“We shape our buildings, and afterwards our buildings shape us.” —Winston Churchill
Hospital design is going through a transformation worldwide. Architects and project owners are intentionally designing hospital environments with a focus on comfort and wellbeing to aid patient recovery and employee wellness.
This makes them some of the most challenging large-scale projects worldwide. Besides being contemporary and innovative, they must continue to provide critical life-saving functions as they always have.
In the southwest region of Norway, an NOK 1.8 billion hospital in Haugesund is being developed and renovated for similar reasons. Slated to open in 2020, Bygghaugesund2020 (or Haugesund Hospital) will provide the region with much-needed advanced treatment options, like new emergency and psychiatric care, surgery, intensive care and postoperative recovery, and an obstetrics/perinatology ward.
Strong client input, big joint venture
Helse Fonna (HF), healthcare provider in Norway’s southwest, faced ever-increasing operational and maintenance costs at Haugesund Hospital, and decided it was overdue for an upgrade. After inviting suggestions from almost 200 employees in a 2013 survey, they finished feasibility studies in programming, location, budget, and construction planning with design stakeholders in early 2015.
Five firms won the contract in a joint venture proposal during the public procurement phase. Managed by OEC Gruppen AS, the project has two main design partners, Momentum Arkitekter AS in Oslo and local partner Vikanes Bungum Arkitekter in Haugesund. SWECO Norge AS serve as engineering consultants, providing structural, electrical, ventilation, and landscape design to the project. Bygganalyse AS are cost-estimation subcontractors.
They used HF’s inputs to inform a stronger, more inclusive design intent, from programming to furnishing and installations. Erik Kverndal, partner at Momentum Architects, welcomes public participation and believes that hospital design engages the public’s interest in remarkable ways because of how fundamental hospitals are to human life and the right to healthcare.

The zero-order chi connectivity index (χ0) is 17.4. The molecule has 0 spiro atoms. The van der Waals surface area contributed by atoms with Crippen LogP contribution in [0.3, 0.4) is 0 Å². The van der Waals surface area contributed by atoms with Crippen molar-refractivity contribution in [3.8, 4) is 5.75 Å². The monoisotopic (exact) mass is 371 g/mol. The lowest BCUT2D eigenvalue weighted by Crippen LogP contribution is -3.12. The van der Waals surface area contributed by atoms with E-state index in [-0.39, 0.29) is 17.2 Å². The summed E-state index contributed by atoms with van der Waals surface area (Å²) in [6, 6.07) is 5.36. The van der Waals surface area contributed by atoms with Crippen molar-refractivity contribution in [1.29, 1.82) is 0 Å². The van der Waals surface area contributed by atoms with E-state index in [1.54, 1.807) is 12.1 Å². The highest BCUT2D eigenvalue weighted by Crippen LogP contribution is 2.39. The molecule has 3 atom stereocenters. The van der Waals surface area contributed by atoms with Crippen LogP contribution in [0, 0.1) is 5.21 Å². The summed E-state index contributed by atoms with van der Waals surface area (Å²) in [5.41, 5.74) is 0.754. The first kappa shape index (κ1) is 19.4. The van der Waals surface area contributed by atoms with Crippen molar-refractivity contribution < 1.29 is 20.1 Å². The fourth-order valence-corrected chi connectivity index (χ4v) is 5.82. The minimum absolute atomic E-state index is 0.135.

[They] are hugely important; people in towns and regions are all interested and fight for their local hospitals. In many ways, hospitals are today’s cathedrals.”
—Erik Kverndal, partner at Momentum Architects.
Developing the city center
Situated downtown, the hospital is flanked by Stord/Haugesund University College, a few blocks away from the town’s beloved City Hall. The upgrade is part of a series of major investments that hope to position the city as an attractive destination for skilled professionals.
“Building this hospital . . . helps to develop both the city and the city center, and provides energy to our entire organization. I am proud of all the employees and users who have participated in the work,” says CEO of Helse Fonna HF, Olav Klausen, of the survey and initial phases of the project.
As both a renovation and new construction, 25,000 square meters will expand the hospital’s west and south blocks and 19,000 square meters will house the newly planned building.
During conceptualization, the Momentum team paid attention to these important considerations in building design: generality, elasticity, and flexibility. They are part of a prevailing Norwegian philosophy that describes a building’s physical measures and adaptability1, and mean the following:
- Generality—a building can be used for several purposes without changing core properties.
- Elasticity—may be morphed into smaller or larger areas as required.
- Flexibility—should offer reconfiguration options in diverse ways.